What makes a maverick?
This question was posed to me so many times over the past month, a whirlwind of music-making that stretched from San Francisco to Michigan to Miami to New York. As one of the two composers commissioned to write new pieces for the San Francisco Symphony Mavericks Festival, I couldn’t simply wave away the question — even though, to be sure, I’d always rather discuss the music itself rather than the label attached to it.
And to be sure, “Mass Transmission” is not a wild-eyed, Left Coast freakshow of a piece. It’s not a blizzard of notes (à la “Alternative Energy”), nor a variegated exploration of surreal landscapes (à la “The B-Sides”). The piece is spare, lyrical, and direct: the true story of a mother and daughter communicating over long-distance radio transmissions in 1922.
Scored for chorus, organ, and electronica, the piece has no wall of orchestral figuration to hide behind. While the choral writing is layered and harmonically elusive at times, it provides singable lines and warm harmonies. So those looking for their hair to be set afire by the most-notes-per-square-minute encountered something quite different.
What “Mass Transmission” does attempt to do, however, is find new ways to tell a hauntingly beautiful story about human warmth processed through cold technology. The text is an obscure publication by the Dutch government about the world’s first long-distance transmission facility. Built in the 1920’s, it connected the motherland with its colony in the Java (where Dutch children were sent to work as pages while their parents remained back home). Parents were allowed a few minutes every month to hear the speak with their children over these transmissions.
That dramatic juxtaposition required some musical ones: superimposing, for example, the toccata-esque organ music of the Dutch Telegraph Office with ethereal, emotional choral writing. Paul Jacobs, celebrated as one of the greatest living organists, went into overdrive in these mechanistic passages, providing a mad-scientist virtuosity over which the chorus wove heartfelt lines.
These two worlds are seen through a haze of short-wave radio static, a sonic version of a theatrical scrim. (Old radio sounds are eerie and alluring — like electronic purring — and much richer than the white-noise on today’s FM radio dial.) This electronic soundworld morphs into the completely different texures of Javanese gamelan in the middle of the piece, which is a setting of the diary of a Dutch girl about her childhood in the jungle. Out of tune gongs, light drumming, and jungle noises mingle while the organ lays low. The final movement returns to the Telegraph Office, where the mother remarks how much this strange experience has changed her.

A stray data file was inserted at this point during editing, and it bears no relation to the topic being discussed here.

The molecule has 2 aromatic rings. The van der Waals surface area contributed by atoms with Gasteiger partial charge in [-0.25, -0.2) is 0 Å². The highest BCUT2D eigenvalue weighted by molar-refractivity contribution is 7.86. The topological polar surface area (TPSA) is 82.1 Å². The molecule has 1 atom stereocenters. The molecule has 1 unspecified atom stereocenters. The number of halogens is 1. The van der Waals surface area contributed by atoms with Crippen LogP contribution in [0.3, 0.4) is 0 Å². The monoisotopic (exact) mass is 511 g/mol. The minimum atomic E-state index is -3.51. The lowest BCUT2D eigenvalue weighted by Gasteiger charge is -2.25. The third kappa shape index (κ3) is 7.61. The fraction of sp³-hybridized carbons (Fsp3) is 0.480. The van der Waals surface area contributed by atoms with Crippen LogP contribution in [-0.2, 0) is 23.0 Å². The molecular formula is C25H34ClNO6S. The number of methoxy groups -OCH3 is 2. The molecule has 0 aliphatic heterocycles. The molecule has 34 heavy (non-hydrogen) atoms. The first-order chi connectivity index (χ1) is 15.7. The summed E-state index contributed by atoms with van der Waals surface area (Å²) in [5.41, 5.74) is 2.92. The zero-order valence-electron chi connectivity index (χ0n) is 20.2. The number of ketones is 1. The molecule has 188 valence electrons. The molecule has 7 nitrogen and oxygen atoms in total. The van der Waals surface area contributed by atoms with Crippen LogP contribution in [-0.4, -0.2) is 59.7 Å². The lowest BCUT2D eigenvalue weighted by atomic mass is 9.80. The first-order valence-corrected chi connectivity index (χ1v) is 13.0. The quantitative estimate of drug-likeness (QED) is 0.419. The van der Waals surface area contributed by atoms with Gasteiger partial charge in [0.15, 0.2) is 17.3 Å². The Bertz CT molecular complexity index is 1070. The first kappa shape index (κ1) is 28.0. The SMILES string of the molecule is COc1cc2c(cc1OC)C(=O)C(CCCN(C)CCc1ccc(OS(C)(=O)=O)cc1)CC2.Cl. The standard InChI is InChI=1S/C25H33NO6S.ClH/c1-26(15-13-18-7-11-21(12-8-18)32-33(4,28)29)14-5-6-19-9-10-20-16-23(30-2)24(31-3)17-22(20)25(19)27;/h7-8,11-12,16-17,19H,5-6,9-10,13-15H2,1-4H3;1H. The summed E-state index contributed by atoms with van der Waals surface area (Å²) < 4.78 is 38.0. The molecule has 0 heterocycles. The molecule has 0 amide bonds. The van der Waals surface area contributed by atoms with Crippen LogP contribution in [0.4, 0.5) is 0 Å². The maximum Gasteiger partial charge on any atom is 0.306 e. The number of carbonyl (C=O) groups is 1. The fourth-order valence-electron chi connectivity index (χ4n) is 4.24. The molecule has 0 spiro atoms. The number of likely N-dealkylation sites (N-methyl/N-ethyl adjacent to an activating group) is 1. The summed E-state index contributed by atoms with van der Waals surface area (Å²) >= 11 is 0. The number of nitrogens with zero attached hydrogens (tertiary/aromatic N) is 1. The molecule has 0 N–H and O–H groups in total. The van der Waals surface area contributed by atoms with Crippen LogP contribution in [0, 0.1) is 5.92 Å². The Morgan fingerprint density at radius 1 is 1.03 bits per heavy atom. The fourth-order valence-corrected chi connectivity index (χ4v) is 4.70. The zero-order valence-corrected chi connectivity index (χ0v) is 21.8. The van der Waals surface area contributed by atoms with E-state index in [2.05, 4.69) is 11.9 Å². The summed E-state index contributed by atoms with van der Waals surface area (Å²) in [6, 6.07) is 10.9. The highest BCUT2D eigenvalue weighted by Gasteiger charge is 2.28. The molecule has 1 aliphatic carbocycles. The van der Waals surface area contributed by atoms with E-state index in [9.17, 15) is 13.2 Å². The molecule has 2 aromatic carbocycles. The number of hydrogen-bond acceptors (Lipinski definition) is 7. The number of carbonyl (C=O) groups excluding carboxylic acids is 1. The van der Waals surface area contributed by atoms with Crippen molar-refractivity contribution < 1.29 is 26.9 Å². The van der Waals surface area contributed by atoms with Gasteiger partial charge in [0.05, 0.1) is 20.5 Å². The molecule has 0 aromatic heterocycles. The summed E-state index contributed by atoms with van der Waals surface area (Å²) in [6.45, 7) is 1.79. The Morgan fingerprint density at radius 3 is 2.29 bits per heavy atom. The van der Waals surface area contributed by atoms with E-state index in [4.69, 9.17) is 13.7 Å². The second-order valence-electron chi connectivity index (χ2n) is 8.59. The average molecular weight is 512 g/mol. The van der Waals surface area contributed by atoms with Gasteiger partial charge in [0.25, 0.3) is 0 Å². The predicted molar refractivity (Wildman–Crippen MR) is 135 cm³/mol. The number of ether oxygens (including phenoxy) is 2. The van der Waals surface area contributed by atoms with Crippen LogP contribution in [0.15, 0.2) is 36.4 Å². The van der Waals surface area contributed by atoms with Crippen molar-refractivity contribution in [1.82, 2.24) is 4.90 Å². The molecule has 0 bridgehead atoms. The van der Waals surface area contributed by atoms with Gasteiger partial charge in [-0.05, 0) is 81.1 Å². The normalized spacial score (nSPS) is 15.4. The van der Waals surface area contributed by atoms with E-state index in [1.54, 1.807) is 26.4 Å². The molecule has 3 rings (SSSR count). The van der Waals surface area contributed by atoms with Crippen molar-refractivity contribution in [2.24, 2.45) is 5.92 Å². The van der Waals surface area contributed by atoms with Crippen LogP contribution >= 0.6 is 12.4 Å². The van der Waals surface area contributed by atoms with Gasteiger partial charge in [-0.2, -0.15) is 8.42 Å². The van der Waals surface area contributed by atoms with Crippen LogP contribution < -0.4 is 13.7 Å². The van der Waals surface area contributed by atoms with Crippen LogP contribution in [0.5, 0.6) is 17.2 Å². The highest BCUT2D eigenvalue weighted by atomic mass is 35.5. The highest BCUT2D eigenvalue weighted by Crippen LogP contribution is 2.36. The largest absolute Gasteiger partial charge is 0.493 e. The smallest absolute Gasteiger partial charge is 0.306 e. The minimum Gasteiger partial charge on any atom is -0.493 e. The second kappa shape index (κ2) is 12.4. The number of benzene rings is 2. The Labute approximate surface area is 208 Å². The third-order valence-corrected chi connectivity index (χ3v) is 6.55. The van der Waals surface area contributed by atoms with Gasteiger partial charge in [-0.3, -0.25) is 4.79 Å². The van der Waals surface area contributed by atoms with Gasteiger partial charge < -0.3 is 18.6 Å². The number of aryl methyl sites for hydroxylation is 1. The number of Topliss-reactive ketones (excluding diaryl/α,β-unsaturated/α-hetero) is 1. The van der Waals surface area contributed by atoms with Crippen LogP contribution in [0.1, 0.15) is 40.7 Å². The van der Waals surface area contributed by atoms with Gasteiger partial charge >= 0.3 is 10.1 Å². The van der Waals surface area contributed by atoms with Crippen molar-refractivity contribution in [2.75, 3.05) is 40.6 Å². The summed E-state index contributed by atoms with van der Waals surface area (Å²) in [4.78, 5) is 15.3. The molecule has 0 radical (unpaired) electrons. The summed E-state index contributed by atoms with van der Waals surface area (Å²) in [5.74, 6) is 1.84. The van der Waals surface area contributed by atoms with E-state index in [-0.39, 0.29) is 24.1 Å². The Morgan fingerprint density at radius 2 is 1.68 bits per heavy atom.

The piece came off beautifully, and the rest of the Maverick Festival showcased the wide variety of new thinking coming from American musical minds:
Edgar Varèse’s “Ameriques” still sounds as if its ink were wet — so fresh and exuberant, it does just about everything a piece of orchestral music could possibly do. The SFS took 14 percussionists on the road for that piece alone.
John Adams’ “Absolute Jest,” which required a ‘solo string quartet’ to be stuffed into that burgeoning tour-bus, is a psychedelic trip through Beethoven fragments. It’s like speeding through a complicated freeway merge and almost colliding with a vanload of madmen.
David Del Tredici’s “Syzegy” is my favorite post-serialist music, a complete showpiece for soprano and ensemble that pushes the extremes of every instrument involved.
Lou Harrison’s “Organ Concerto” brilliantly combines two disparate sonic worlds — a pipe organ and a battery of strange percussion — in a way that sounds absolutely organic.
John Cage’s “Songbook” — well, that piece may just be too ‘mavericky’ for me, but it was a huge, courageous endeavor to bring on the road. Devoting an entire half of a symphonic concert to a piece of performance art was a maverick move in itself. It’s cool to open a Carnegie Hall concert with, well, a wild-eyed West Coast freakshow.
Thanks to the SFS for including me in this exceptional festival; to Maestro Donato Cabrera for bringing “Mass Transmission” to life; and to three wonderful choruses which devoted so much time to a new and challenging work.